Sam Baker’s Land of Doubt

Of all the benefits of presenting Another Country, by far the greatest is getting to ask questions to song writers about work they have produced. Often I’m gently probing around career paths and trying to persuade guests to explain how they arrived here. Sometimes the artist’s own life eclipses everything and the songs take a back seat; then sometimes it all comes together in an extraordinary way.

On this week’s Another Country we shall host a session and conversation with Sam Baker about what, for me, is undoubtedly my favourite record of the year. I love it because of the stories, I love it because of the melodies and I love it because it floored me when I played it from beginning until its final note was lost in the reverb. Part of my love for it was my surprise at the ingenious production and atmosphere created by Neilson Hubbard where songs explode into sonic delights deep into the track, disturbing and confounding me at every turn. But none of this would matter if the singer and the songs weren’t full of vitality.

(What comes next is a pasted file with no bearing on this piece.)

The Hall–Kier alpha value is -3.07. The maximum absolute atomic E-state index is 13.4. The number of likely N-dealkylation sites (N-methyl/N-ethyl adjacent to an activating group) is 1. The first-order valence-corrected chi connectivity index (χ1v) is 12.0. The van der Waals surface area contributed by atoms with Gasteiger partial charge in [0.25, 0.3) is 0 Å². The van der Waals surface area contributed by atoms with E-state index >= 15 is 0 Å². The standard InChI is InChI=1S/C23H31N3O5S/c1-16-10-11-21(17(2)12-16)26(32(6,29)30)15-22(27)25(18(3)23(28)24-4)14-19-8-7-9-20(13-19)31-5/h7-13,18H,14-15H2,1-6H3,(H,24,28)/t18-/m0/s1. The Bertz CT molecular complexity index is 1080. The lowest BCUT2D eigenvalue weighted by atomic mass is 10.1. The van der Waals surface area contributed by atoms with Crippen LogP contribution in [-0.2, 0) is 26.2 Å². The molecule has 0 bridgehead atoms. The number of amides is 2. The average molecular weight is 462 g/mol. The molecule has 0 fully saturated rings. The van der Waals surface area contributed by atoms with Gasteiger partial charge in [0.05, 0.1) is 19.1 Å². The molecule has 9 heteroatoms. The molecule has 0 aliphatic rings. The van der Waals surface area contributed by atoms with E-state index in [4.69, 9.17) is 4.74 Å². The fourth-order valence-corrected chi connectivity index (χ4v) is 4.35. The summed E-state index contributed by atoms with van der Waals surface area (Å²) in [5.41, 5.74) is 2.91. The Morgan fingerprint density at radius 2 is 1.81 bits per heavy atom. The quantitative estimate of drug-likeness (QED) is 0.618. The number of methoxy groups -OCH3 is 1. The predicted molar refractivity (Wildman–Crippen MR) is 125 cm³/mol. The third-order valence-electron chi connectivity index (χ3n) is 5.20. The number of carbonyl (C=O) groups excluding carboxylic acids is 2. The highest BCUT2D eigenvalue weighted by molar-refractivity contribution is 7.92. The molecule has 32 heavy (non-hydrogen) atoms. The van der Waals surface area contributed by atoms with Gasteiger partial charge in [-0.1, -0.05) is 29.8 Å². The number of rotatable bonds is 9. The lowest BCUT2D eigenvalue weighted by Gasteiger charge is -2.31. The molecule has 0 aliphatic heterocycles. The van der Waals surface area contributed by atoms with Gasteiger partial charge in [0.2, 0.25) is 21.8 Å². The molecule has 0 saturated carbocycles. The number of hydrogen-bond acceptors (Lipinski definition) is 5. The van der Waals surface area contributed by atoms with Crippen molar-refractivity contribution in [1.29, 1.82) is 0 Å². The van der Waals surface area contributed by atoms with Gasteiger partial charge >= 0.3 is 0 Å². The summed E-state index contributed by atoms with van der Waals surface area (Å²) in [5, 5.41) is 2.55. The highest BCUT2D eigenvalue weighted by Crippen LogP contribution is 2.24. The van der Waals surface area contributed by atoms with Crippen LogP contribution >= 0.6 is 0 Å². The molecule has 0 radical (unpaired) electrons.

Land of Doubt is an album bursting with life. Take the tale of the Vietnam vet in ‘Same Kind of Blue’ where the narrator recalls of the grim task of ‘Charlie fighting Charlie’ way down in tunnels ‘crawling into hell.’ It’s a story we think we’ve heard before until Sam hits with the confounding sucker punch: despite all of this his protagonist confesses, this ‘was the only time he ever felt alive.’ Then, over a military snare and a elegiac trumpet the song blows up into a gorgeous final coda.

Then there’s Sam’s monstrous ‘Feast of St Valentine’ where he sings above a track which Doves could have conjured up. Stirring, anthemic and ultimately life-affirming it’s tucked into the album so deep you are taken aback by its intensity. Early on we hear the simple beauty of the voices at the end of ‘Margaret’ and then there’s classic Sam Baker valedictory message of  ‘Peace Out.’

It really is this good. Sam’s own life means has the right to know the deep joy and gratitude in a simple phrase life Peace Out. In 1986 he escaped death in a train which was targeted by the Shining Path terrorists in Peru. He suffered life-changing injuries and his hearing is now so poor it’s miraculous he can make such beautiful music. But he does and he will make more. Join me for a very special Sam Baker session and conversation this coming Tuesday.

Elsewhere we’ll bring you some essential new Country Music from Carly Pearce, Luke Combs, Lee Ann Womack, Iron and Wine, Dean Owens (also produced by Nielson Hubbard) and John and Lily Hiatt.

We’re live from five past nine on BBC Radio Scotland on Tuesday evening. Join me if you can

 

 

 

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